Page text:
Yes, I do want to be intentional about reorganizing my home. But not just for the sake of organization. I want to reorganize my house so that I can be free to spend more quality time with my husband and children. Our house is easier to keep clean when there’s less clutter. And we can welcome people into our home without panicking.

We can relax better. We can snuggle up with a good book without a glaring mess in our peripheral vision.

I have amazing organizational plans for 2015 that I’m going to share with you within the next few days. But for now, let’s make a decision to live 2015 with intention. We can simplify. We should know our why.

And yes, let’s organize. But let’s organize with purpose so our homes can serve our families, not the other way around.

Special Note: If you’d like to help the Day family, will you consider donating a few dollars to go towards Alaina’s exorbitant medical bills? No amount is too small – even $5.00 is a blessing – and I’d love for my readers here to rally around the Day family so we can show our love and support in their time of heavy grieving.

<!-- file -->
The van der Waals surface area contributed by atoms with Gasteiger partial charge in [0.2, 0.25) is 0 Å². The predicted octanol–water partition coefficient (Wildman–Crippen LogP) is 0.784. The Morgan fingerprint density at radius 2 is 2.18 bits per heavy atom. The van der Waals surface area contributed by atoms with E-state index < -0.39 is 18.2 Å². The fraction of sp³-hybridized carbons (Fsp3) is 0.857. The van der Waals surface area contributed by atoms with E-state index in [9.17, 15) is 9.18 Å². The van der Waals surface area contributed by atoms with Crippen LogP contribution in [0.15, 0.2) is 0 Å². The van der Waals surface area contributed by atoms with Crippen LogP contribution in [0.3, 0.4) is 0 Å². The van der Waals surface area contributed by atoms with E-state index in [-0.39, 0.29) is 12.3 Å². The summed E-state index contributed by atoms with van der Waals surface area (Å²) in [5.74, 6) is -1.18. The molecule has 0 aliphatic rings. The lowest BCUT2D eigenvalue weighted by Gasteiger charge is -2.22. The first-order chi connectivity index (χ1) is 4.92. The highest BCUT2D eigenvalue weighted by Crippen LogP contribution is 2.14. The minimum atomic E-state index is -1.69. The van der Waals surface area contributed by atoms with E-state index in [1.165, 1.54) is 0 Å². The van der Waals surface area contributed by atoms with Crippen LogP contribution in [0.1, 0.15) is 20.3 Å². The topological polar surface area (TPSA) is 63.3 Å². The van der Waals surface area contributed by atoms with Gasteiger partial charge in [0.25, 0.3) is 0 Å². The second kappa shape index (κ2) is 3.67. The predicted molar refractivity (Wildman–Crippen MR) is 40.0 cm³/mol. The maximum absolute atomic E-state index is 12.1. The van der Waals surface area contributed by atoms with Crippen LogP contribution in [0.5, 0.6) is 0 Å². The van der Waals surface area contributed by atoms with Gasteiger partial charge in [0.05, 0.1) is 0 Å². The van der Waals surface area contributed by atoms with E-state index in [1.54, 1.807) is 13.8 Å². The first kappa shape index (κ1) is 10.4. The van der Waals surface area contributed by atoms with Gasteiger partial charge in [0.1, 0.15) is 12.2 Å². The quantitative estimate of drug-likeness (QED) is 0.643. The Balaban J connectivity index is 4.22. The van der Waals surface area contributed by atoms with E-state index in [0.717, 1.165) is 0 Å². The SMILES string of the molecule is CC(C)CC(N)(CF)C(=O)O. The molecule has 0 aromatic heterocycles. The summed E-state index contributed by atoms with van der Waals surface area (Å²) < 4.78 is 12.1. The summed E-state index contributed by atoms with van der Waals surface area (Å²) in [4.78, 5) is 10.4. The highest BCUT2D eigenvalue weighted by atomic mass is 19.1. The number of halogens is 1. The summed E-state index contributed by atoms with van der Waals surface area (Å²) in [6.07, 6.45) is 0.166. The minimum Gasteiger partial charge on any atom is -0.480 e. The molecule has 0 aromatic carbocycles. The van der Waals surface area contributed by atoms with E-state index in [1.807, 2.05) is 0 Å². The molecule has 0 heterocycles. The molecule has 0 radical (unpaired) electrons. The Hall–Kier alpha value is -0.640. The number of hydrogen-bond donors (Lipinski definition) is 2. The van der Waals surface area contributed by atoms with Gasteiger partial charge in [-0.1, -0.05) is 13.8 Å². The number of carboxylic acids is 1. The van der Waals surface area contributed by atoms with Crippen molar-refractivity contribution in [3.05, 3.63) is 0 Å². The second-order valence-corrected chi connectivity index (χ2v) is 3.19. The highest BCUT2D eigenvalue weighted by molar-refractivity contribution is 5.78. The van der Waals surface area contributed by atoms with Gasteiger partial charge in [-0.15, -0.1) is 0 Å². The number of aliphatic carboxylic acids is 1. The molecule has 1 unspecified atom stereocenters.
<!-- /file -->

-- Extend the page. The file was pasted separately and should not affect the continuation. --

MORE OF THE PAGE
When You Want to Adopt… But Your Spouse Says No

{NOTE: This is different from the type of article I usually write, but sometimes I sit at my laptop, put my fingers to the keys, and words fly out that surprise even me. I hope it encourages some of you who are having a difficult time getting on the same page with your spouse. I’ll be back with a new organizational post tomorrow!}


I thought I’d have four children. Two girls and two boys.

The only problem with my plan was that my husband disagreed. “Only two,” he told me. “I can take care of two. I can be a good dad to two.”

“Yes,” I answered. “And we can be good parents to more than two as well.”

More talking. More late night whispering. More praying.

“I want to adopt,” I announced, several months later. “I know we agreed that we’d only adopt if we couldn’t have biological children, but so many kids need good homes and we have a good home. We’re the perfect people to do this.”

“Only two,” he repeated. “I can be a good dad to two.”

I reminded him of how I’ve had this desire on my heart since I was 13 years old. Yet, he stood firmly by his decision.

I’ll pray, I decided.

I spent weeks in deep prayer. I wanted to be as fair as possible, so instead of asking God to change my husband’s mind, I diplomatically prayed this:

“Dear God, Thank You for giving me a husband who is a good father to our children. You know that I want to adopt and he doesn’t. You know there are so many orphans out there who need good homes. I know that Your will for Nathan is the same as Your will for me in this. Please change one of our hearts and bring us to the same page. Thank you for loving us and adopting us into Your kingdom. In Jesus Name, Amen.”